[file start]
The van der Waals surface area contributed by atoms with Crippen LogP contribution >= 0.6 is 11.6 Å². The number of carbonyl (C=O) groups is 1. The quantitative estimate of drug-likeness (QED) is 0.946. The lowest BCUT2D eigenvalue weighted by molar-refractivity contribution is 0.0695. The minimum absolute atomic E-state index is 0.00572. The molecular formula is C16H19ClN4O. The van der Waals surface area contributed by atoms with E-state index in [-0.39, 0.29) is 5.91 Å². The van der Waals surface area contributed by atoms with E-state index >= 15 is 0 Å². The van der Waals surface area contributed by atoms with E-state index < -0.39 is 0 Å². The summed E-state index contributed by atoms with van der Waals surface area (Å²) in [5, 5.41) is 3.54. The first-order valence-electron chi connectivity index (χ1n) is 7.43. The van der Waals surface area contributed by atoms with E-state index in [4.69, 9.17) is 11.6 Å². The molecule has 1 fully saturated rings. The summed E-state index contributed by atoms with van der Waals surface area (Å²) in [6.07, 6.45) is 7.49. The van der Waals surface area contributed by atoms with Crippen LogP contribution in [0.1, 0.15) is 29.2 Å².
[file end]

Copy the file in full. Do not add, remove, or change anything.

The van der Waals surface area contributed by atoms with Crippen LogP contribution >= 0.6 is 11.6 Å². The number of carbonyl (C=O) groups is 1. The quantitative estimate of drug-likeness (QED) is 0.946. The lowest BCUT2D eigenvalue weighted by molar-refractivity contribution is 0.0695. The minimum absolute atomic E-state index is 0.00572. The molecular formula is C16H19ClN4O. The van der Waals surface area contributed by atoms with E-state index in [-0.39, 0.29) is 5.91 Å². The van der Waals surface area contributed by atoms with E-state index >= 15 is 0 Å². The van der Waals surface area contributed by atoms with E-state index < -0.39 is 0 Å². The summed E-state index contributed by atoms with van der Waals surface area (Å²) in [5, 5.41) is 3.54. The first-order valence-electron chi connectivity index (χ1n) is 7.43. The van der Waals surface area contributed by atoms with E-state index in [4.69, 9.17) is 11.6 Å². The molecule has 1 fully saturated rings. The summed E-state index contributed by atoms with van der Waals surface area (Å²) in [6.07, 6.45) is 7.49. The van der Waals surface area contributed by atoms with Crippen LogP contribution in [0.1, 0.15) is 29.2 Å².